- Highly complex government regulation combined with decades of judicial decisions and enforcement incentivized with civil and criminal money penalties.
Whether bad habits, uneconomic practices, or environmental pollution, we now have an entire ecosystem of business and citizens who need to change.
The President and the Congress do not have the power to make the US population change. For many years, they have had the power to throw money and promises at this problem. However, now that the debt growth model is over, they can no longer do this.
The President arrived in Washington still naïve about the challenges of bringing about real change. That is why his efforts to burst fake news and to engage in real issues is potentially so important – he shows real potential at doing this. If we are going to face and solve the challenges before us (such as health care) we must face all the issues and sort out how to optimize our limited resources.
The President is going to have to find a way to engage with the American people on the important issues. Otherwise, he will fall into the trap of promoting actions that corporate interests will help him push through. If this happens, he will not make America great again. Rather, he will find himself serving up tax reform, regulatory relief, and infrastructure privatization in a manner that serves corporations rather than smaller enterprises. In this scenario, what remains of America will disappear in a corporate liquidation sale.
The stress involved in keeping things moving in a positive direction and enduring the pressures of the “swamp” is tremendous. It means that he must find a way to pay attention to the details. For example, the immigration order in the first month had a chance to succeed if he had given General Kelly and an experienced Homeland Security legal and operations team a chance to make sure that it was properly pre-engineered. In this regard, consider the following:
- Create “war team” capacity. Established Washington interests intend to make life difficult. The President needs a team that is dedicated to dealing with witch hunts and fake news so that his core team and Cabinet can remain focused on MAGA and the business of governing. He also needs to have the capacity to take care of the “Scorpions” and to do so quietly.
- The President needs to shelve his inner petty streak. He is the President now. Griping about unfairness, the double-binds and swamp critters often wastes precious political capital. It’s fine to attack or criticize if it gets something done, but venting to feel good usually squanders valuable airtime.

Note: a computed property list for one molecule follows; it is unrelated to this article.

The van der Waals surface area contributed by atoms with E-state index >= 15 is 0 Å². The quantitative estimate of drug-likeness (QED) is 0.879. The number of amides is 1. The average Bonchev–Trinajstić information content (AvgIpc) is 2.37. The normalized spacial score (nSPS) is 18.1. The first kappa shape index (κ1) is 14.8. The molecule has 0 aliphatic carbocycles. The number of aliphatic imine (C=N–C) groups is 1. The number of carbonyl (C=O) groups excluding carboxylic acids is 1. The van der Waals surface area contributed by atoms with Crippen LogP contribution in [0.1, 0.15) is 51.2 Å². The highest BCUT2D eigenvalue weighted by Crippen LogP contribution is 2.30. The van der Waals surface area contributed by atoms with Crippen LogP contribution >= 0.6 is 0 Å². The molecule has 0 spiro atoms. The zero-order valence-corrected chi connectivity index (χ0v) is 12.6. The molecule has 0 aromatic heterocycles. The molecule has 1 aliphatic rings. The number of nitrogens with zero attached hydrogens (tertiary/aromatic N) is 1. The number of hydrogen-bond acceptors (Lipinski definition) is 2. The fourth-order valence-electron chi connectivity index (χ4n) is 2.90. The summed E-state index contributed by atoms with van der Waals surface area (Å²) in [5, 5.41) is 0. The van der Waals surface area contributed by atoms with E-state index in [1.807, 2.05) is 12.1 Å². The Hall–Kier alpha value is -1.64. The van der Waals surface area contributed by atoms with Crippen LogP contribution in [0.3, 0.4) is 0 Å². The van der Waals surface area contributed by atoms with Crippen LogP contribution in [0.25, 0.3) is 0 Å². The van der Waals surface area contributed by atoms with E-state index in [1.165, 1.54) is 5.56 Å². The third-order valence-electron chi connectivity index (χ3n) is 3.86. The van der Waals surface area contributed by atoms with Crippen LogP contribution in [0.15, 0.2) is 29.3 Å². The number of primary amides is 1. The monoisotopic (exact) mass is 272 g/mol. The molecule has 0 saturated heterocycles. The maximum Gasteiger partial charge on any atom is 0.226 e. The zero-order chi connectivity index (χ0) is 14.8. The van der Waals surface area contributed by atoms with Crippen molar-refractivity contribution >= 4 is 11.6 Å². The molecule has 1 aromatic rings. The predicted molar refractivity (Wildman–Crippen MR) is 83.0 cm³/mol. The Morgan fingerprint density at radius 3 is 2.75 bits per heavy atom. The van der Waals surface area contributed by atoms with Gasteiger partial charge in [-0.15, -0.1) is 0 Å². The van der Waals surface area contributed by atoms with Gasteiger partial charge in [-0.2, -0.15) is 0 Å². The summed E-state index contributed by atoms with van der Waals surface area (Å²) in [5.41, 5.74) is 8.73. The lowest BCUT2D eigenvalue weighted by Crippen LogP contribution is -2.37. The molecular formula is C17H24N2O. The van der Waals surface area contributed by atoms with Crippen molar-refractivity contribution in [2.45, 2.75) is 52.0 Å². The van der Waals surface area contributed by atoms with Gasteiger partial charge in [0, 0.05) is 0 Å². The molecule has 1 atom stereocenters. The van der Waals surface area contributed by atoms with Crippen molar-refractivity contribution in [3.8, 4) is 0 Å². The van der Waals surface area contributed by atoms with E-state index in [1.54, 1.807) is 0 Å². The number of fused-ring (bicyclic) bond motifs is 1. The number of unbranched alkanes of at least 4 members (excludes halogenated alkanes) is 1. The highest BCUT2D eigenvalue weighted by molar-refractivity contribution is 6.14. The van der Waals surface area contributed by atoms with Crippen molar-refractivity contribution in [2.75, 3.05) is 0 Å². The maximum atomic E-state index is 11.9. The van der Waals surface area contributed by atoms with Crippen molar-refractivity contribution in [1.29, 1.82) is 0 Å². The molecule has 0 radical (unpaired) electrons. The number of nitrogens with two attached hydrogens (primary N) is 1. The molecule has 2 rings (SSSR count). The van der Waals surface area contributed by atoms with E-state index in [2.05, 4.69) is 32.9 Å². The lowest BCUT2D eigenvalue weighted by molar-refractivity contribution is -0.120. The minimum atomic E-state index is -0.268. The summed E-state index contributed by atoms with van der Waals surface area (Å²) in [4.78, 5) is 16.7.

One of the critical risks is that without a wider consensus, the only thing that can get approved in the Washington sausage factory of democracy are changes that benefit large corporations and the wealthy, as they have the clout to move legislation through Congress. The result: if it is good for billionairies, it moves through Congress like a hot knife through butter.
Immediately after the election, I published my article, The Productivity Backlash and the conclusion stands today:
So what happens now? Will President-elect Trump be able to lead the United States towards lasting change?
Rejecting the Clintons and the Neocons is the first step. Once inaugurated, however, President Trump and Vice President Pence will assume leadership of a complex machinery that is deeply dependent on harvesting global and domestic subsidies. Turning that machine around is easier said than done. Yes, the productive people want change. However, that change will require a broad-based commitment to shift the fundamental dependency of the US establishment and general population away from the “central banking-warfare model.” The richly subsidized, in particular, are in no hurry to convert to becoming fundamentally productive. Do we see Hillary Clinton embracing the opportunity to learn how to drive her own car or to clean her multiple homes? In my experience, there is no one meaner than the richly privileged when they are suddenly required to earn their keep.